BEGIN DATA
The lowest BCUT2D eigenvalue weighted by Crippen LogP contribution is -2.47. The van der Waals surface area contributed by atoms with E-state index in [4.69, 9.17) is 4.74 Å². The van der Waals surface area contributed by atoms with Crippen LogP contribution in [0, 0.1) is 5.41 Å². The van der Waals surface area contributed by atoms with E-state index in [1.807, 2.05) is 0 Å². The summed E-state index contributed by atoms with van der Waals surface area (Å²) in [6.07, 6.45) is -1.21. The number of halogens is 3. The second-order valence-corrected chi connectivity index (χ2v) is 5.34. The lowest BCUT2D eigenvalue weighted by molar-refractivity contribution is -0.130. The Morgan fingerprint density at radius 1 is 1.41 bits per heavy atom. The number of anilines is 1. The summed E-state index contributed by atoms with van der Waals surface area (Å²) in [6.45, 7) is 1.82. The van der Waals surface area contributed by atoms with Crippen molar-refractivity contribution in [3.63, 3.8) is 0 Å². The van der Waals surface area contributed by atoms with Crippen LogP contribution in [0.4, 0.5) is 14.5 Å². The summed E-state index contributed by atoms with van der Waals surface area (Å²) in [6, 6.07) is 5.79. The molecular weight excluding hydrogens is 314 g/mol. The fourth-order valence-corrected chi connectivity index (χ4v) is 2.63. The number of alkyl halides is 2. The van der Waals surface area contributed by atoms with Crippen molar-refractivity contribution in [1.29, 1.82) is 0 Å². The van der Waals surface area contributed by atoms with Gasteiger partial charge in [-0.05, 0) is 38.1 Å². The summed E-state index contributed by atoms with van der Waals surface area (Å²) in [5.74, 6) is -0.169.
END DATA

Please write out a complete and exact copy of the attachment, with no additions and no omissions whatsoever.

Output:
The lowest BCUT2D eigenvalue weighted by Crippen LogP contribution is -2.47. The van der Waals surface area contributed by atoms with E-state index in [4.69, 9.17) is 4.74 Å². The van der Waals surface area contributed by atoms with Crippen LogP contribution in [0, 0.1) is 5.41 Å². The van der Waals surface area contributed by atoms with E-state index in [1.807, 2.05) is 0 Å². The summed E-state index contributed by atoms with van der Waals surface area (Å²) in [6.07, 6.45) is -1.21. The number of halogens is 3. The second-order valence-corrected chi connectivity index (χ2v) is 5.34. The lowest BCUT2D eigenvalue weighted by molar-refractivity contribution is -0.130. The Morgan fingerprint density at radius 1 is 1.41 bits per heavy atom. The number of anilines is 1. The summed E-state index contributed by atoms with van der Waals surface area (Å²) in [6.45, 7) is 1.82. The van der Waals surface area contributed by atoms with Crippen molar-refractivity contribution in [3.63, 3.8) is 0 Å². The van der Waals surface area contributed by atoms with Crippen LogP contribution in [0.4, 0.5) is 14.5 Å². The summed E-state index contributed by atoms with van der Waals surface area (Å²) in [6, 6.07) is 5.79. The molecular weight excluding hydrogens is 314 g/mol. The fourth-order valence-corrected chi connectivity index (χ4v) is 2.63. The number of alkyl halides is 2. The van der Waals surface area contributed by atoms with Crippen molar-refractivity contribution in [1.29, 1.82) is 0 Å². The van der Waals surface area contributed by atoms with Gasteiger partial charge in [-0.05, 0) is 38.1 Å². The summed E-state index contributed by atoms with van der Waals surface area (Å²) in [5.74, 6) is -0.169.